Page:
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Topic: Weighing the benefits of an automatic screen
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Joined: Mar 25, 2005
Posts: 2
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I am curious about having the capability to control the screen via the projector (looking at the InFocus x2 or ScreenPlay 4805). To what extent does the projector "control" the screen? Can you halt the lowering of a 4:3 screen to convert it to 16:9? Or is it more of "turn on projector, screen lowers all the way until fully extended"?

Second, I would be using the screen in a relatively low ceiling room, primarily for PPT presentations with the ability to completely darken the room (no adjacent windows or anything). I am not sure I would actually have the need for an auto-screen. Is there some really great advantage that I am missing? Thanks, and welcome everyone to bigscreenforums.com!

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WizzyWigg
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Joined: Mar 25, 2005
Posts: 9
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Hi,

Well I personally can't see any advantage to a powered screen other than the "wow" factor in your presentation.

I have a dedicated home theater room and I have a manual screen. It is down all the time, I never raise or lower it. Now if your room is dual purpose, the spouse might love you a little more if the screen was up and out of the way when not being used. Otherwise I don't think I'd personnally spend my money in that area. I'd rather take that extra cost and apply it to better sound proofing, or seating or speakers etc...

So I guess my advise would be, if you don't need it up go with a manual roll up, or just get a fixed screen.

Now as far as the aspect ratio of the screen goes, my personal choice would be to just get a 16:9 screen and not worry about 4:3. I'm not sure what you ment by PPT presentations, so maybe I'm off base here. But my screen is in 16:9 and a majority of my viewing is either movies or HDTV which all utilize the 16:9 format. 4:3 just isn't important to me, and on the rare occasion I do view 4:3 material, I don't really have a problem with the blank areas on the side of the screen.

Now you can buy expensive masking systems. These usually pair up with expensive power screens. These systems can be made to mask for virtually any presentation, such as 4:3, 16:9, or all the way down to 2.35:1, which is a pretty common aspect ratio.

Personally I don't mind the "black bars" enough to spend huge $$ on powered masking options. But if you have the coin, you might as well spend it, it is certainly nice!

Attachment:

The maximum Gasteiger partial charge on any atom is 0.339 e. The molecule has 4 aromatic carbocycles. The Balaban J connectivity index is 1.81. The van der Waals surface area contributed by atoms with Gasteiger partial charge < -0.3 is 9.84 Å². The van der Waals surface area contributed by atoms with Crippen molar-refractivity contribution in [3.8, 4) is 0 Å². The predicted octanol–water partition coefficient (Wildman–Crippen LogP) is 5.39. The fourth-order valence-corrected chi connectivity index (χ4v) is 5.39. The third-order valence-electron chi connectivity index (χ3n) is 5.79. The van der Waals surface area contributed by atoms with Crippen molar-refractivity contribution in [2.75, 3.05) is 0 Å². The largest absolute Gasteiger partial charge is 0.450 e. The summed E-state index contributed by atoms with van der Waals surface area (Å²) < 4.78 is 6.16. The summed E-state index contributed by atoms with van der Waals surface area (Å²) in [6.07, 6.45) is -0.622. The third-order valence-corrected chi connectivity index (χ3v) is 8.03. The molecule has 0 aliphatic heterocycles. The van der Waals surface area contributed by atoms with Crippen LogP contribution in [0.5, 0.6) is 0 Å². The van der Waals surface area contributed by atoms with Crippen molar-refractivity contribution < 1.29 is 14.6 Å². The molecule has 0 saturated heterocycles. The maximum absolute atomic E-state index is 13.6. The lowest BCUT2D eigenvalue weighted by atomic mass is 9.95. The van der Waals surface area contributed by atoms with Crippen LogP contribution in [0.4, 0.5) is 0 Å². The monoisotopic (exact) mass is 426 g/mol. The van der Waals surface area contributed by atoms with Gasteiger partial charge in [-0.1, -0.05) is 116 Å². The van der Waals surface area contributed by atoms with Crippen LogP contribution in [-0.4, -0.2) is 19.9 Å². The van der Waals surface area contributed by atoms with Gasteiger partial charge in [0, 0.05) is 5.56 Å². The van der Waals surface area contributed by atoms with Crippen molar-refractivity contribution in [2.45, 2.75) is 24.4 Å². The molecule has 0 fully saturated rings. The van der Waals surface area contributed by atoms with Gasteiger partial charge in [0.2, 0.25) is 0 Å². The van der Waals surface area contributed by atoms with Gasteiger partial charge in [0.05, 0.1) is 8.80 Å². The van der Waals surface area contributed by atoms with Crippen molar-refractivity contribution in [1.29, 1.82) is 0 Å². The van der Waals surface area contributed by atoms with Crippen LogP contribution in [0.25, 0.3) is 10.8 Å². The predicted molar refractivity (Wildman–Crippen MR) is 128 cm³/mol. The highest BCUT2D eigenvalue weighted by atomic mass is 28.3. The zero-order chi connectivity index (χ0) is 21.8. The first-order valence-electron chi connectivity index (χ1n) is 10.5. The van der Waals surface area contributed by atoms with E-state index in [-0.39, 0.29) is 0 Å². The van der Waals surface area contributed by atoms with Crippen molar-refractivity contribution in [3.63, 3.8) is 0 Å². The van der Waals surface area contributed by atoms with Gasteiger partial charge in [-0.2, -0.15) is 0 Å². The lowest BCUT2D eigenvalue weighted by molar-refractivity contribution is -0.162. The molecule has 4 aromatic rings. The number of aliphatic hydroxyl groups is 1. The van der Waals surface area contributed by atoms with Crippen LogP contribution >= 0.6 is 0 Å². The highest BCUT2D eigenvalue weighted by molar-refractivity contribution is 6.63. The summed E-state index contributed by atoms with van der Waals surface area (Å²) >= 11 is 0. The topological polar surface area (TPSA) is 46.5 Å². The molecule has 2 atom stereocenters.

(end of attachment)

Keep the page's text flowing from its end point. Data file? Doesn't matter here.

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Joined: Apr 25, 2003
Posts: 2
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It all depends on your individual preferences. I have an electric screen and love it and believe it is an absolute must in my case. I have young kids and the last thing I need is fingerprints or worse dents in the screen. Everyone who enters the room knows that when the screen is down, you treat it with total respect. When I am at work, the screen stays out of harms way. The room it is in is a dedicated home theater/music listening room. It still looks great having the screen disappear. You really do get the "wow" factor from everyone who sees my setup for the first time.

The question of being able to go either 16:9 or 4:3, I believe I can answer.

You can hard program the screen to go either 16:9 or 4:3, not both. This is usually done by using a special screw that tells it where to go to the millimeter each time. I have mine set for 4:3. When watching 16:9 movies, I simply manually move the screen up by using the switch on the wall. This helps a lot for different sized wide-screen movies. This automatically masks the bottom of the screen. I believe this is much harder to do with manual screens.
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Joined: Mar 25, 2005
Posts: 2
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Gentlemen-
Thanks for your quick reply. I appreciate the advice, and think that a manual screen would suit my needs perfectly, even though an automatic would create a 'wow'. I just don't care that much about it! I didn't know about the special screw that selects the aspect ratio. Does your screen descend when the projector is turned on (via the screen control jack) or is it a wall switch?

The comment about protecting the screen from curious kids (and adults!) is especially pertinent, and I would want to keep the screen up and away from everyone.

Thanks again to everyone and have a blessed Easter weekend.

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WizzyWigg
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Joined: Mar 23, 2002
Posts: 29
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When I got my Panasonic L300U (16:9), I dug out my old (15yrs. +) which was a Manual, 80" x 60", Draper Luma (glass beaded - I got it with my 1st LCD PJ). It wasn't bad and I could raise it up for widescreen material.

I recently got a new Da-Lite 106", 16:9, Model C, Hi-Power, screen. I am really happy with it because it matches the native PJ size, and gives me a nice wide screen. For watching 4:3 material, it's not as bad as I had expected. Although the 4:3 image is smaller (69" x 52") than my old screen, I don't need to go through the zoom push-ups to fill the screen and the lower resolution pictures look better on the smaller screen area.

NOTE: The Hi-Power material was chosen because it's less prone to developing "waves" (the larger rollers in the Model C also helps) and because it is closer to the gain of my old Draper. I can reasonably have a low level light on in the room and still get a good picture. It also helps in that I can run my PJ in it's low power mode for longer lamp life.
- Claus
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